Nature abhors a vacuum and simplicity abhors best of breed. In an ideal world, there would be an all-encompassing umbrella solution that could meet all of your needs from soup to nuts. You'd have fewer moving parts, fewer integration issues, and most importantly, just a single throat to choke. The debate between umbrella vs. best-of-breed remains as relevant than ever today, especially when it comes to balancing the convenience of using just managed services from any of the usual suspects vs. preserving freedom of choice and avoiding vendor lock-in.
Just look at the debates that are surfacing as enterprises get serious about cloud migration. If you're on AWS, there's the convenience of using Amazon's DynamoDB interchangeably with EMR and integration with its Data Pipelining service for tiering data to S3 storage. The flipside of the coin is the question of how dependent your organization wants to get with AWS or any other cloud provider. That's a theme we'll return to later on.
So when we looked at data lake governance, we found that transparency (knowing what data is in the data lake) and security were paramount. But there is no single tool for making your data lake transparent and the data content discoverable. There's little fear of vendor lock-in here. Business teams and IT share responsibility for managing what information is in the data lake. Business teams are responsible for curating their own data, while IT is on the hook for ensuring that the data is secured and governed properly.
Managing the content of your data lake involves multiple tasks. There is profiling and preparing data to make it consumable, and matching and de-duplication for helping validate it. To make the data usable, there's the need to enrich it by blending related data (such as demographic or behavioral data for a customer) and/or the insights of your colleagues on the utility or provenance of the information. And to make it accessible, it makes sense to publish metadata into a catalog. So many tasks, and not so surprisingly, so many tools have emerged. And there's so little time.
Our kneejerk reaction is that a toolchain of four or five tools for performing these tasks won't be sustainable. But that assumes that you're working against a single, monolithic target. Reality is rarely so black and white. Just as the world moved on from the notion of a single galactic enterprise data warehouse providing the single source of truth around which analytics and satellite data marts thrived, so too has gone the notion that the data lake would live in a single Hadoop cluster. Chances are, your data lake is the universe of data stores sitting across your enterprise, whether that be your enterprise data warehouse, Oracle database, Hadoop cluster, and/or BI tool cache. Maybe that imaginary single-purpose Swiss army knife data inventory tool won't suffice after all.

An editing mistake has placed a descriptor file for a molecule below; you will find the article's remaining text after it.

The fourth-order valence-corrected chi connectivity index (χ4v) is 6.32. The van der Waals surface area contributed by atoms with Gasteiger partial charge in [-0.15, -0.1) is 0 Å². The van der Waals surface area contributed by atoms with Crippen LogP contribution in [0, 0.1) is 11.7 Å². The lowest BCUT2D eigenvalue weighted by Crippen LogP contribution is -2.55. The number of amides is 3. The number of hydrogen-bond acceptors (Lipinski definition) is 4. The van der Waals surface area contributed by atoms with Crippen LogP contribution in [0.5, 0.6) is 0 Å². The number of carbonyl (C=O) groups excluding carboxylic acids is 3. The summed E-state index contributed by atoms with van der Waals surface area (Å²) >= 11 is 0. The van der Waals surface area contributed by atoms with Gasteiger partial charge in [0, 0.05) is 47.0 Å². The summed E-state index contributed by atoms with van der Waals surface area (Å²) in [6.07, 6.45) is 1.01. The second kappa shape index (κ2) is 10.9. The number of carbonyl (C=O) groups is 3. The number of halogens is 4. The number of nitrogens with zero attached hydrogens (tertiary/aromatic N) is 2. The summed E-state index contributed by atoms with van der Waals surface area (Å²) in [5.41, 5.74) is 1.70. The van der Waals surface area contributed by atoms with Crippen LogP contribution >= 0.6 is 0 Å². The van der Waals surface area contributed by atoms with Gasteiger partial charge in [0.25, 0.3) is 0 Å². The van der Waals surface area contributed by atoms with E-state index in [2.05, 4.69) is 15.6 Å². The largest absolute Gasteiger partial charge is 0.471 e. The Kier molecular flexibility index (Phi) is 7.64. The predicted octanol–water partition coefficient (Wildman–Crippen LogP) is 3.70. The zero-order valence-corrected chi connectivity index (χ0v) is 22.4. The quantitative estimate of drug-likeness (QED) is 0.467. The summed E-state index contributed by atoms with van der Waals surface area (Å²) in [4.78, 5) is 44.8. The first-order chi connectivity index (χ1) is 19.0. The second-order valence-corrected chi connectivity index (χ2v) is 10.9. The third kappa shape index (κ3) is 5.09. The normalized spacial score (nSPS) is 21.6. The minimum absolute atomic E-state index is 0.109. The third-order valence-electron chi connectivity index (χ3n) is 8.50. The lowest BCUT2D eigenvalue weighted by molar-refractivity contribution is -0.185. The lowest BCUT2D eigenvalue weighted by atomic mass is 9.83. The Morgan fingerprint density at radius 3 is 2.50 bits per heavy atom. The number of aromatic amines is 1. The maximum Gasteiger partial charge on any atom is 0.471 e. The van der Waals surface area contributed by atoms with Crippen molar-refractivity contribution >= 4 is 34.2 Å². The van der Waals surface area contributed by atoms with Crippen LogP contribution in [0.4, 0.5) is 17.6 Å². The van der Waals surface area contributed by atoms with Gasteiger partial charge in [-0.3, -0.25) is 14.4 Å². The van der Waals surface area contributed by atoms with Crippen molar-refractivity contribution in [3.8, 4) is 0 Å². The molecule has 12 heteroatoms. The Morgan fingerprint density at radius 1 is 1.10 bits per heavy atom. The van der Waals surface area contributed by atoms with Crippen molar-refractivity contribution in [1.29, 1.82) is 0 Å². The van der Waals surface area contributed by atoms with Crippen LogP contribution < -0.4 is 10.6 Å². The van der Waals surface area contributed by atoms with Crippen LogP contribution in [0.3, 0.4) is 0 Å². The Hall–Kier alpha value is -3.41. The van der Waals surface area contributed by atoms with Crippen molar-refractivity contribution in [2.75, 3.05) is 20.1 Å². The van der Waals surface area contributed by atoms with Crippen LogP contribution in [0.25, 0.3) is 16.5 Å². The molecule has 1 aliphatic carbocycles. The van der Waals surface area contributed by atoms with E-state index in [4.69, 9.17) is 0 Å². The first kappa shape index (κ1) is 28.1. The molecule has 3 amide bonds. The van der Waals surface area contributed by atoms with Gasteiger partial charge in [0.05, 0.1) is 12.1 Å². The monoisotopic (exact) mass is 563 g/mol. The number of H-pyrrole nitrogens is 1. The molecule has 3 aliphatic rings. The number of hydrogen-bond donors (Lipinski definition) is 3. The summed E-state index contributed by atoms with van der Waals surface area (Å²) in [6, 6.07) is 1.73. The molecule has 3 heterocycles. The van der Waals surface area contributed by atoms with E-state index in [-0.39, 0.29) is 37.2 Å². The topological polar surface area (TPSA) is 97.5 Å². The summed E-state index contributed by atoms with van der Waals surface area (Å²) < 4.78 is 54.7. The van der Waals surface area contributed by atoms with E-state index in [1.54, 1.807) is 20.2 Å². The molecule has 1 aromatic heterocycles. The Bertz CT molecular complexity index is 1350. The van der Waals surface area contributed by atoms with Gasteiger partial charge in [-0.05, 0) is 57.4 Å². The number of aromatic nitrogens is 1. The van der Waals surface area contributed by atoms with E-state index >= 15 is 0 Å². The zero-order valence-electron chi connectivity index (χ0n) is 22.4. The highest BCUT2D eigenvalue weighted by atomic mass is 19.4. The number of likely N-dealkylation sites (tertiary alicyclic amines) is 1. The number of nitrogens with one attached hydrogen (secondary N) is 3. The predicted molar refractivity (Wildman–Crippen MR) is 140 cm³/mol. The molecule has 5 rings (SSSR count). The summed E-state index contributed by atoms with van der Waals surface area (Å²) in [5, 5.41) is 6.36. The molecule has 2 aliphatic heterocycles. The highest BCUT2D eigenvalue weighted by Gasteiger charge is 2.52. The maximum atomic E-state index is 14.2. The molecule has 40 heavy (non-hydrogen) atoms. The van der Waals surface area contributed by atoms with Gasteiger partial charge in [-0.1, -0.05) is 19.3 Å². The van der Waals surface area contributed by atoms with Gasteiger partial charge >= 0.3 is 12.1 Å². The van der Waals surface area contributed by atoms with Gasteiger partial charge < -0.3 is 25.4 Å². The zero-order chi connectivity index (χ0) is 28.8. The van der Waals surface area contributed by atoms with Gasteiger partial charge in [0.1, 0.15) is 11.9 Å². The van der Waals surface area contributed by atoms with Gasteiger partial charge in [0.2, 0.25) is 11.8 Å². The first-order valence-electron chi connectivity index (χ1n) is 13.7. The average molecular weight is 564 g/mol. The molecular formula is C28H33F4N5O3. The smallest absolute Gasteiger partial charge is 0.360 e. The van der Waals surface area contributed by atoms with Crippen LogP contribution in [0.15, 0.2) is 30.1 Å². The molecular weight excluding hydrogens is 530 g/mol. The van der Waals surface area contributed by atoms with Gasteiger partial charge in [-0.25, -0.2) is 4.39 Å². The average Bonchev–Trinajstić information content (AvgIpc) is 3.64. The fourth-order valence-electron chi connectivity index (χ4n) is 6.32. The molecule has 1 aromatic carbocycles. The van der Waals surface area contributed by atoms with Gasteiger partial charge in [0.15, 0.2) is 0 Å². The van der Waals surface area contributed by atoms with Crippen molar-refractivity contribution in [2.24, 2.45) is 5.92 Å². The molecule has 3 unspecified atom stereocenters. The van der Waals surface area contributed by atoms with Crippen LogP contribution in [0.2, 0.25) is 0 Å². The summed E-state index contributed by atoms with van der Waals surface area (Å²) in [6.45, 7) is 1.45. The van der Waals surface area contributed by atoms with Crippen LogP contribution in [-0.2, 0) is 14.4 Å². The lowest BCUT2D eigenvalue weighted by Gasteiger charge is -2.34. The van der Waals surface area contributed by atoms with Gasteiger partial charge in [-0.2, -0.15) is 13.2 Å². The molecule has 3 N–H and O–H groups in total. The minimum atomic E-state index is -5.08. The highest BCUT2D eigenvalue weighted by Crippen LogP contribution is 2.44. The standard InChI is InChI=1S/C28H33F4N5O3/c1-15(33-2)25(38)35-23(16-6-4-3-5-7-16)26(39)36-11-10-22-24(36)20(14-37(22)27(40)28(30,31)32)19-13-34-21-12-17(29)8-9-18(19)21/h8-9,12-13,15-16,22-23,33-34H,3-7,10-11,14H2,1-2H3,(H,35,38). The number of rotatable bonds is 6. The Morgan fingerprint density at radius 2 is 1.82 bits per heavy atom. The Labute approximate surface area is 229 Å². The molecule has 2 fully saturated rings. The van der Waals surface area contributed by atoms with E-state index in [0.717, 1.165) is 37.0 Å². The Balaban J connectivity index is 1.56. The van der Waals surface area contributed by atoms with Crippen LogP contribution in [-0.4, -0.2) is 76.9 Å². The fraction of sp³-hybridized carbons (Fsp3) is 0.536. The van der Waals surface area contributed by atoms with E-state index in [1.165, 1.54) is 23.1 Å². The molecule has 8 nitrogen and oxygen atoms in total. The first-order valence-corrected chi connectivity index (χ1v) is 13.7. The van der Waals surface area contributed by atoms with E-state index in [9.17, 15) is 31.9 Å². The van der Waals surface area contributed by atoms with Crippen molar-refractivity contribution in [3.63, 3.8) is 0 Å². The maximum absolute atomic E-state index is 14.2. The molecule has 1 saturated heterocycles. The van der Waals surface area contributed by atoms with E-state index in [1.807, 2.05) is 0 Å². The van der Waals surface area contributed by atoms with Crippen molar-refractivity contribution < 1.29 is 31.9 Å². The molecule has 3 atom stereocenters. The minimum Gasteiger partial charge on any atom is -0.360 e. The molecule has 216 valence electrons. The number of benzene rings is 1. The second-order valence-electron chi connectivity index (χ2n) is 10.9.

Alation is one of that new wave of tools for helping the business make sense of what data is in the lake and how to query it. Last week, it secured $23 million in Series B funding, which will primarily focus on expanding its channels to market.
Like many of these tools, Alation fuses machine learning and crowdsourcing to perform its magic. For Alation, it's about cataloging the content of your data lake through crawling enterprise databases for harvesting metadata; tracking usage patterns for providing query recommendations; and offering natural language search for identifying tables.
Alation is hardly the only player providing a catalog, but most of its rivals incorporate it as part of broader offerings. In the Hadoop world, Cloudera Navigator includes cataloging as part of a broader data governance framework. Zaloni incorporates a data catalog as part of a bundle that manages and governs the populating of data lakes.
Providers like IBM and Collibra also offer catalogs as the byproduct of information stewardship approaches encompassing business glossaries, data dictionaries, policy managers, and master data-like reference data. But IBM's catalog (and data lake governance) capabilities are now being rethought in light of the new OEM relationship with Hortonworks, which brings in the Apache Atlas technology for tagging metadata. And you can get cataloging as an extension of the data preparation capabilities provided by the likes of Paxata.
Functionally, just about the only direct competition is Waterline Data, which has focused on a mix of machine learning and human curation to identify the provenance of data. But that does not extend to assistance that Alation provides for actually querying the data.
So Alation's challenge is proving it's more than just a product feature. To its credit, it has been successful in cultivating an OEM agreement with Teradata and a unique integration with Trifacta where users of each tool can toggle back and forth between cataloging and data prep. Since the Trifacta announcement went live late last year, both have lined up a handful of joint customers who are now putting the linked solution into production. Although both are positioned as self-service tools, in practice, data prep will likely be the domain of more technically savvy users or data engineers. So the question of whether to have the data folks prep data before the business folks catalog it or vice versa will become the chick-or-egg question for exploring the data lake.